Curriculum development

Yesterday are still preparing the proposal for the 3-day leadership conference that I mentioned in the blog 'cutting edge management theories'. We got to the question "How will you develop the curriculum?" So I started to think about this in more depth. It's difficult to know what the 'right' answer is to that.

To begin with I don't think of a conference as having a 'curriculum'. To my mind a curriculum is a long course of study integrated with content from different programmes. However, I thought I might be wrong on this and in the course of finding out what other people thought came across this the article Curriculum Theory and Practice. The statement here is categoric:

A useful starting point for us here might be the definition offered by John Kerr and taken up by Vic Kelly in his standard work on the subject. Kerr defines curriculum as, 'All the learning which is planned and guided by the school, whether it is carried on in groups or individually, inside or outside the school. (quoted in Kelly 1983: 10; see also, Kelly 1999).

So I was on the right track on my thinking. Anyway – that digression did not address what that proposal was looking for (I don't think). So I went back to try and work out what they were asking for. It seems to be something on the lines of 'What is your process for developing appropriate content for the three days of the conference?' i.e. how will you know what to put in and how will you know what is the appropriate delivery method?

Assuming this is what they want I revisited the content outline for the three days I had already prepared. How had I decided what to put in? What should be the delivery method for each of the four modules per day that I was aiming for?

In talking with the proposal writer I realized that I've reached the point of automaticity in preparing training programs (which this conference is). So have I reached stage 4 of the learning cycle that that begins with unconscious incompetence and reaches unconscious competence having passed through stage 2 – 'conscious incompetence' and – 3 'conscious competence'.? Another digression while I pondered that before tackling the actual question.

Early on in my career when I was training to be a teacher, and later when I was training people to be teachers we used to discuss Kolb's learning cycle. I think it is still taught, and in any event, I seem to have integrated it into my thinking (without thinking about it). I looked it up again to confirm that is what I do. Indeed it is – so I felt validated. Not only that I found a very nice graphic that integrates the principles of Kolb's learning cycle with the different learning styles participants are likely to have. So using the graphic as a start-point to unpacking what has become automatic to me, I was able to say that the curriculum will take participants around all four steps of the learning cycle, in a way that accesses and recognizes the various learning styles present.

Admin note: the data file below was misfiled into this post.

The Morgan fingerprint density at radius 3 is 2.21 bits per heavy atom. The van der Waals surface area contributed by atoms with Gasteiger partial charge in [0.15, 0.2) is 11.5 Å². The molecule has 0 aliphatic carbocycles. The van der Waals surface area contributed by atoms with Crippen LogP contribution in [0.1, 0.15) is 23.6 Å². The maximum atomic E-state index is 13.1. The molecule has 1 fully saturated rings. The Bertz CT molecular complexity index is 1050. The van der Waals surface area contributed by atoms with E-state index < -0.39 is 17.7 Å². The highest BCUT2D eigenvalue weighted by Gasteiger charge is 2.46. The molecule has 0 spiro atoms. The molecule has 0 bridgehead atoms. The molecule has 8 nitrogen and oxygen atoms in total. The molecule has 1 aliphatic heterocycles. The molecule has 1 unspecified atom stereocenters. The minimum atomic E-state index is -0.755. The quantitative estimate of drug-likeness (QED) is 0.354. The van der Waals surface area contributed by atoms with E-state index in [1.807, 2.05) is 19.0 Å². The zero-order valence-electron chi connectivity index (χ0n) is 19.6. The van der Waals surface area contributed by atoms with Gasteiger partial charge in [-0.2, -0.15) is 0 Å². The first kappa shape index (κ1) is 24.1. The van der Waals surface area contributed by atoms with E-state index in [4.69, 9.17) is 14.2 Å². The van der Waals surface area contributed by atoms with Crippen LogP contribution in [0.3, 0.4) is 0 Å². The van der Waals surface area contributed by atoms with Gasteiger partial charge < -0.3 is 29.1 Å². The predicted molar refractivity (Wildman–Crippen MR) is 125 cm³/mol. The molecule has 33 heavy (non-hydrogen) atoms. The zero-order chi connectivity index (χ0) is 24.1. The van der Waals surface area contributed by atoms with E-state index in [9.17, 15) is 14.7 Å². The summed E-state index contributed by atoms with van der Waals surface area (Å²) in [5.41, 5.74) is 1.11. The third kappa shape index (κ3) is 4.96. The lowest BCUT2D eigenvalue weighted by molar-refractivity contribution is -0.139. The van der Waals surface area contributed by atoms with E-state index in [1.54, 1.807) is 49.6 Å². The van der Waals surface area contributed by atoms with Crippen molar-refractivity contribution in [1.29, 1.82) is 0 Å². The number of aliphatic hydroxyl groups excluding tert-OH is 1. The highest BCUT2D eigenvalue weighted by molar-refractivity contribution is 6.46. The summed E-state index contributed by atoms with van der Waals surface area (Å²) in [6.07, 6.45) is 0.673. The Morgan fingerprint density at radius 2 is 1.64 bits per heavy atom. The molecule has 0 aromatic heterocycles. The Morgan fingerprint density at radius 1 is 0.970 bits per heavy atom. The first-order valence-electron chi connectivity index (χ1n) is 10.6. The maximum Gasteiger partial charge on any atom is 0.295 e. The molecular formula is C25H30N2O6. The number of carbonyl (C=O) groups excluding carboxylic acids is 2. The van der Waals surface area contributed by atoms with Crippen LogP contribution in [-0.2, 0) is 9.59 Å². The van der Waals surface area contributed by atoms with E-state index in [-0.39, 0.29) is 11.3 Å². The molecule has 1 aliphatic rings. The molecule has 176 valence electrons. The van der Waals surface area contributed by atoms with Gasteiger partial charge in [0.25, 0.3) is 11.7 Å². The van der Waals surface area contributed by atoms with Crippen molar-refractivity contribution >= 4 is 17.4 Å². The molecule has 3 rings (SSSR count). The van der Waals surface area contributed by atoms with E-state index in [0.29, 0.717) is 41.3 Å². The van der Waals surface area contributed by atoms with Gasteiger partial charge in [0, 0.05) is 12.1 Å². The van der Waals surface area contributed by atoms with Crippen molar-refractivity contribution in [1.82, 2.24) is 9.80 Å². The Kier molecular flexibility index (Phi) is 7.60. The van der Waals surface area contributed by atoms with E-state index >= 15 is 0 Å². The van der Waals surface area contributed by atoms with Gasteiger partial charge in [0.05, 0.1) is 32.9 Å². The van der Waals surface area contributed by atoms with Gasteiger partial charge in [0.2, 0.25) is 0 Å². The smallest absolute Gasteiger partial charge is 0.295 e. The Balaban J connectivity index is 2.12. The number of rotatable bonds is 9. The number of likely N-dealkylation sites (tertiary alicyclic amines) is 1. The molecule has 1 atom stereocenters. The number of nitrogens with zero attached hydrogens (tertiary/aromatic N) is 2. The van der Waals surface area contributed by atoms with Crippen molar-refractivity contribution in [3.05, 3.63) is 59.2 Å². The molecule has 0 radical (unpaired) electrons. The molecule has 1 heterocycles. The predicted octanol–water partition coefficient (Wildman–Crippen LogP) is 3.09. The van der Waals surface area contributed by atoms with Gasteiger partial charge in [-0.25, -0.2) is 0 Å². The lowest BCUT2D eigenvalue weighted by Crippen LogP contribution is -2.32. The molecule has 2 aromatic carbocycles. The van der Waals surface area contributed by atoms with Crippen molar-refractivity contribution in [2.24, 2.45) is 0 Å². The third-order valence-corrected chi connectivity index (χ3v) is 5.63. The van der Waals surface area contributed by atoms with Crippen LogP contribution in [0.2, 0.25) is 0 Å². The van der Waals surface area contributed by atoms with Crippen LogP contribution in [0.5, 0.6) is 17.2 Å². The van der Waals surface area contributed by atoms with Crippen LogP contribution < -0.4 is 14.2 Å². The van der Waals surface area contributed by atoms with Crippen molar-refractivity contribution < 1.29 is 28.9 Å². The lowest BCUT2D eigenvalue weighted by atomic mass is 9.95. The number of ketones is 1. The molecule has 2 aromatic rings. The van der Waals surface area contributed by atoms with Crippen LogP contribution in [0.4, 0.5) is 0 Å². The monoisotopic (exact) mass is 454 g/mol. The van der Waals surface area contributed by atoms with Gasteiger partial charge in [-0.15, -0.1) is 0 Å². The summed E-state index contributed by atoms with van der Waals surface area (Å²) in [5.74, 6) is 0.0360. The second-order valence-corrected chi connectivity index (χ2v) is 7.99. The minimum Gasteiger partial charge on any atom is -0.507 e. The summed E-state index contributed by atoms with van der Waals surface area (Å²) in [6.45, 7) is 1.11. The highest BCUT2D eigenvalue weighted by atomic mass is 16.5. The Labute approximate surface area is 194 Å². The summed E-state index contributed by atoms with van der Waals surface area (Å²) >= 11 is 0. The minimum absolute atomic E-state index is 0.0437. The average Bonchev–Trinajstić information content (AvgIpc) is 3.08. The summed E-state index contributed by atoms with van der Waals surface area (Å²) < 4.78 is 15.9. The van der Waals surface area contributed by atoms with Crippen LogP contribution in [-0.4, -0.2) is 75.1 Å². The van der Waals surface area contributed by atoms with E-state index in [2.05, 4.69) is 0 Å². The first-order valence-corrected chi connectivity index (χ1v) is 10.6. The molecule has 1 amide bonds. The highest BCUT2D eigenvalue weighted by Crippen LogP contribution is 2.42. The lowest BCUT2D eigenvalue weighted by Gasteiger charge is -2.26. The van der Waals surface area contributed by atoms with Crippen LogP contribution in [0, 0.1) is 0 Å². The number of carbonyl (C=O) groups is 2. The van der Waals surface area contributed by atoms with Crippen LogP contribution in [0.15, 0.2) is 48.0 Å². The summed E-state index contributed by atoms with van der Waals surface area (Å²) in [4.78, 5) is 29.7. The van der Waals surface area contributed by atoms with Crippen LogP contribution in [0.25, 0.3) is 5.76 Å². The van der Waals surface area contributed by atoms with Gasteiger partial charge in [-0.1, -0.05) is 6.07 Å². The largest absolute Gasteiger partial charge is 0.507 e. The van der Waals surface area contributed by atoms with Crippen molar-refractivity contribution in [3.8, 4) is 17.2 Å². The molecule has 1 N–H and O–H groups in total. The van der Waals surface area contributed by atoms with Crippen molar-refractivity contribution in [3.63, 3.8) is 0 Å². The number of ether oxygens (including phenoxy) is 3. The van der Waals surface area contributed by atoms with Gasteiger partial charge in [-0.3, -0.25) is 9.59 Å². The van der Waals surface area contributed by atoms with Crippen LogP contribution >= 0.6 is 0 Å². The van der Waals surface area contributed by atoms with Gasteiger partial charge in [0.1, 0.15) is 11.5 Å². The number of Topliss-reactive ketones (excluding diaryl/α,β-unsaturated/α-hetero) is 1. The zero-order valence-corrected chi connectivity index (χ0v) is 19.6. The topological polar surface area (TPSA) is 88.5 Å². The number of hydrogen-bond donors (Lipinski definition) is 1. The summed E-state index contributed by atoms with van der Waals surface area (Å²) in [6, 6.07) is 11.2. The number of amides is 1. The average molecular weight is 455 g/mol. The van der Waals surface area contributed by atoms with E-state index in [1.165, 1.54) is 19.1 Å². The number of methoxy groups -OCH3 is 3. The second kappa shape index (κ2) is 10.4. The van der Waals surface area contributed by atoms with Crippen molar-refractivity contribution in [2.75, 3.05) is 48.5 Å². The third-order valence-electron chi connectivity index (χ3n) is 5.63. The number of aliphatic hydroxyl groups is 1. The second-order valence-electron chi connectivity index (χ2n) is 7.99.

Having got the model (the 'what') squared away I then tackled the process (the 'how') – I didn't need confirmation of what I do here as this, in outline, is what I know I do!

Assess phase
Understand who the participants are
Understand their predominant learning styles
Clarify their learning objectives in taking this curriculum/conference/training/etc
Assess their experience of various learning approaches
Determine what tools and resources they have available/will need to take the curriculum (e.g. laptops)
Assess what level of support/direction they will need to take the curriculum e.g. self directed, face to face instruction, peer coaching, etc.

Design phase
Set the criteria for the curriculum
Draft a high level curriculum and (if possible) get feedback from potential participants
Design a detailed curriculum that enables participants to move smoothly towards the attainment of the objectives

Deliver phase
Ensure participants stay 'on board' as the curriculum is delivered
Make any immediate and obvious adjustments as necessary
Keep the pace and energy high

Improve phase
Evaluate success of curriculum
Recommend improvement for subsequent use
Follow up with participants at 30, 60 and 90 days to assess level of on the job application/transferability of learning

So I wait to see what has actually gone into the proposal, and whether we are called to an oral presentation as the next step towards winning it.